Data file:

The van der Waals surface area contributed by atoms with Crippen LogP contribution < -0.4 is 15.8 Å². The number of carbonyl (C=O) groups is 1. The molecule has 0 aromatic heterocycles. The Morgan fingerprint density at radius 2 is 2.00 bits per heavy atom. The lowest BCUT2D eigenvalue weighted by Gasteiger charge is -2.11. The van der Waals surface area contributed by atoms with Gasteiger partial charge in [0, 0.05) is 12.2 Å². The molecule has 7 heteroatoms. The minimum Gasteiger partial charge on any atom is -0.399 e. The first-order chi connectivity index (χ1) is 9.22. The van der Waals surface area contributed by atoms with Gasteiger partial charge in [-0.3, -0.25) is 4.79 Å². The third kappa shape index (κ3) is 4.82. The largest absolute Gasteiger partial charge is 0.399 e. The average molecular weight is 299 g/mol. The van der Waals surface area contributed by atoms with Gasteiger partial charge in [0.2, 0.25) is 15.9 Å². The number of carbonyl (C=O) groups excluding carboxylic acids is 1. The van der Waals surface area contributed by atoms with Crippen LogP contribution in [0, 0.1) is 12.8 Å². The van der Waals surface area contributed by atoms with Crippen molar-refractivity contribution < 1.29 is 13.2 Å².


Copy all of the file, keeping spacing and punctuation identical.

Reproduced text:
The van der Waals surface area contributed by atoms with Crippen LogP contribution < -0.4 is 15.8 Å². The number of carbonyl (C=O) groups is 1. The molecule has 0 aromatic heterocycles. The Morgan fingerprint density at radius 2 is 2.00 bits per heavy atom. The lowest BCUT2D eigenvalue weighted by Gasteiger charge is -2.11. The van der Waals surface area contributed by atoms with Gasteiger partial charge in [0, 0.05) is 12.2 Å². The molecule has 7 heteroatoms. The minimum Gasteiger partial charge on any atom is -0.399 e. The first-order chi connectivity index (χ1) is 9.22. The van der Waals surface area contributed by atoms with Gasteiger partial charge in [-0.3, -0.25) is 4.79 Å². The third kappa shape index (κ3) is 4.82. The largest absolute Gasteiger partial charge is 0.399 e. The average molecular weight is 299 g/mol. The van der Waals surface area contributed by atoms with Gasteiger partial charge in [0.2, 0.25) is 15.9 Å². The number of carbonyl (C=O) groups excluding carboxylic acids is 1. The van der Waals surface area contributed by atoms with Crippen LogP contribution in [0, 0.1) is 12.8 Å². The van der Waals surface area contributed by atoms with Crippen molar-refractivity contribution < 1.29 is 13.2 Å².